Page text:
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Re: Any cool uses of Lentic?

From: York Zhao
Subject: Re: Any cool uses of Lentic?
Date: Sat, 30 Apr 2016 11:11:59 -0400

Thank you very much for the explanation. I've installed it from Melpa, and
played around a little bit. It's cool, however, I found that I had to look
your source code to figure out how to use it. In my opinion, this is OK
only if
one have a lot of time. I probably have missed something though.

On Fri, Apr 29, 2016 at 1:10 PM, Phillip Lord <address@hidden>

> York Zhao <address@hidden> writes:
> >> it will involve manually installing the dependencies of lentic also.
> >
> > I thought those dependencies have been installed by cask. So do you
> > mean that one still have to manually "require" all these dependencies?
> > If so, what's the point of using cask? I don't know much about cask,
> > so please correct me if I'm wrong.
> Cask can be used for personal Emacs configuration, but the Cask file in
> lentic is for developer use. It's not going to help you here.
> >> Is there a particular reason why you don't want to use a package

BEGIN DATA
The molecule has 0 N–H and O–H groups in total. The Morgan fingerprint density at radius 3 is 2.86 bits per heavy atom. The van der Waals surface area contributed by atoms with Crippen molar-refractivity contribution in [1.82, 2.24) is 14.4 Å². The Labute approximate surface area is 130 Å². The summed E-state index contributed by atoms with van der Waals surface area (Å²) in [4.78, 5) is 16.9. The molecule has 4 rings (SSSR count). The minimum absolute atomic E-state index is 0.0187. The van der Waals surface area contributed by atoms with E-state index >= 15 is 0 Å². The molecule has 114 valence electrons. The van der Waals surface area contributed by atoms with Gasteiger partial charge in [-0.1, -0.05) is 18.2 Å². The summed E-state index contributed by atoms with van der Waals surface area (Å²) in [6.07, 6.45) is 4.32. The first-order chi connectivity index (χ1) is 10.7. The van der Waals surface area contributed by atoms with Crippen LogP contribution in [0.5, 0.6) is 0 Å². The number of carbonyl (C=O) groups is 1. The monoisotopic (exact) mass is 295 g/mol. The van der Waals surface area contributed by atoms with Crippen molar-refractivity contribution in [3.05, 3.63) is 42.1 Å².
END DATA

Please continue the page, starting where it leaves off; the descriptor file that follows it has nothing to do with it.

> > installation?
> >
> > What I've always been doing is to clone the git repositories. If the
> > Makefile supports, I do "make && sudo make install", otherwise, I
> > manually require it, along with all the dependencies.
> Yeah, that's hard work. I stopped doing this an equivalent workflow
> quite a few years back.
> > This works well if a package doesn't have a bunch of dependencies that
> > I haven't installed yet. However, I'm tired of having to go getting
> > /cloning each dependencies, and then manually "require" them in my
> > .emacs. I thought maybe cask would do something about this. But it
> > seems all it does is to just grab the dependencies for me right?
> >
> > The reason I always use my git clones is that it's convenient to make
> > changes this way, if I need. I would love to hear your suggestions on
> > this if there's a way of installing packages from MELPA/Marmalade
> > while at the same time, still be easy to make changes in my git clone,
> > and maybe contribute back to upstream.
> Personally, I use the "use-package" tool, and then switch load-path
> to a git repo for the packages that I have forked.
> For your use case, I'd say quelpa looks like the way forwards: after
> installing it, you just do
> (quelpa 'lentic)
> It will download lentic and all it's dependencies straight from their
> repos. Then if you want to contribute, you fork, fix, PR and then switch
> back to master once the time comes.
> Phil

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